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An Afternoon With Jack Dykinga…Sort Of

January 13, 2010

Superstition Mountains and Wildflowers

I was digging through my hard drive when I came across this image of the wildflower bloom in Lost Dutchman State Park outside Phoenix, Arizona.  Those imposing peaks are the Superstition Mountains.  This was photographed on Velvia 50 film waaaaaay back in 2000 or 2001.  Jack Dykinga was about 15′ to my right with a big wooden contraption called a large format camera mounted on a tripod.  When I replay the moment in my head I imagine that Jack and I were good friends out for an evening shoot.  In reality I was just an annoying, star struck kid who wouldn’t shut the hell up.  Still, Jack was very gracious and never once made me feel stupid for gabbing on and on about whatever random crap came out of my mouth.  I should probably confess here and now that despite the title Jack Dykinga does not play a large part in this story.  In fact, his part of the story ends here.  Sorry for suckering you in like that.  Actually, I’m not sorry at all.  Now that you’re here you might as well keep reading, right?

This was one of the first images I made that wasn’t an utter disappointment on the light table.  I remember being thrilled when I picked up my slides from the lab and saw this among the collection.  Finally, I was ready to go pro!

Sitting here now, almost ten years later, I look at the image and see at least half a dozen things wrong.  I see all the things I would do different.  I see featureless black shadows, giant chunks of grain and a poorly executed attempt at hyperfocal focus.  What I see hurts my eyes.  And then I sit back in my chair and I see this image for what it is – an image created by an eager new photographer using the best equipment he could afford in a spectacular environment with his good buddy Jack Dykinga standing next to him.  Okay, that last part isn’t true at all but you get the idea.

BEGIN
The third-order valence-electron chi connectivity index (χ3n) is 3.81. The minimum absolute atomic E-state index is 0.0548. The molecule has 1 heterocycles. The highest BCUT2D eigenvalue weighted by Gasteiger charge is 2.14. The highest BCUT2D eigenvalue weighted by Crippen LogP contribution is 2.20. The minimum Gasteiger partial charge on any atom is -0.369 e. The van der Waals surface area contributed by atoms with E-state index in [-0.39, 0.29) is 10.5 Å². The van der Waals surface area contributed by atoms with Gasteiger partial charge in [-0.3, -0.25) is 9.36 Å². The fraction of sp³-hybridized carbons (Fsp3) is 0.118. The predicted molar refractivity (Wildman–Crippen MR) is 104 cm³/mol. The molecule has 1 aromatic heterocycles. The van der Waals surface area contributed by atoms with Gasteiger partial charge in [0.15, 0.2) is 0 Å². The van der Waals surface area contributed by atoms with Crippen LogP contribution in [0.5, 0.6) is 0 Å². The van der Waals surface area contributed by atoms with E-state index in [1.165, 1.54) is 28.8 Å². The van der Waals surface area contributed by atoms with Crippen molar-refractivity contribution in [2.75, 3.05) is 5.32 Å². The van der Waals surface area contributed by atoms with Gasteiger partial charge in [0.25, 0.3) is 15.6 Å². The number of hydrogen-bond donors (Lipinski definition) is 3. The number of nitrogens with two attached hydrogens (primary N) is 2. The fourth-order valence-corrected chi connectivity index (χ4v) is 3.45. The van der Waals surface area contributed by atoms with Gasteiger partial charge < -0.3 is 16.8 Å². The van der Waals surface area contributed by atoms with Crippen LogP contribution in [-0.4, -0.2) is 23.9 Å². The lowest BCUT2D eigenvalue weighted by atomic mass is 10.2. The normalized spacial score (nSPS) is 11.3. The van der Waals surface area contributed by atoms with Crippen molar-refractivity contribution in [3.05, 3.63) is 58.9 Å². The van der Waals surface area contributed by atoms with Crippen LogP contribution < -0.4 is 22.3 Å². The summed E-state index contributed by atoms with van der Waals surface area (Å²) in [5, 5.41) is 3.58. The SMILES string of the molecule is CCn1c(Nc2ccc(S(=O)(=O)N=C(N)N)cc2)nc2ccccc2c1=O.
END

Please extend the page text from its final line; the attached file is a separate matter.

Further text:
Cameras evolve, lenses evolve, Photoshop evolves and we evolve.  Our styles and tastes change.  Images that made us squeal with excitement 10 years ago make us cringe today.  But those images are still valuable and they have earned a rightful place in our photo collections.  We may not post them for sale on our sites or include them in a magazine submission but they are part of who we are.  Those images helped shape us into the photographers we’ve become.  Just like the mullet we wore in high school, these images may not be a part of our past we want everyone to know about but they are still in our DNA.  I say, let’s celebrate them!

Got an old photo that once made you proud but now makes you the opposite of proud, whatever that is?  Post a comment with a link to it!  Or feel free to post a comment about how I misled you with the title and you thought this was going to be a casual interview full of insight from The Man himself, Jack Dykinga.  All thoughts and comments are welcome!

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18 Comments leave one →
  1. January 13, 2010 8:53 am

    You definitely suckered me in. Jack’s work is really amazing. I first met him back in 2000 when I bought my 1st 4×5 camera (Wisner Traditional). I had no clue how to use the thing and he was extremely helpful to me at the annual view camera conference in Albuquerque. I still use the techniques he explained on how to properly meter transparency film in the field. His book on Large Format Nature Photography is outstanding. Jacks website –> http://www.dykinga.com/www.dykinga.com/Welcome.html

    • January 13, 2010 9:37 am

      Jack is one of the most talented photographers working today, IMHO. His Arizona work is especially impressive. I was excited to meet him & even more excited that he’s got no ego. Super nice guy. Thanks for commenting & linking to Jack’s site, Rich.

  2. January 13, 2010 9:22 am

    Funny, just last week I created a new blog category called “From the Vault” where I’ll do this very same thing, but since my scanner is busted, don’t have anything up yet. Just so you know – I’m NOT a copycat – we must just think along the same lines 😉

    Yeah, this photo isn’t up to par with your current work, but as you said, your past work is a foundation and I see your style even in this early work with the strong FG elements and great light.

    Care to post your mullet shot for our amusement? I promise not to laugh – too hard 😉

    • January 13, 2010 9:32 am

      I’m 100% sure all those mullet photos have been destroyed. :-). Get that scanner fixed so we can see some old skool images.

  3. January 13, 2010 9:32 am

    I’m a sucker as well…but I -do- expect you to interview Tom Till some time! 🙂

    I’ve also made vast improvements through the years, but I don’t plan to embarrass myself by displaying older images!

    I recently had a good friend lament they didn’t feel their work was any good (in comparison with other photographers) and I responded to that fear in one of the discussions in my Facebook page: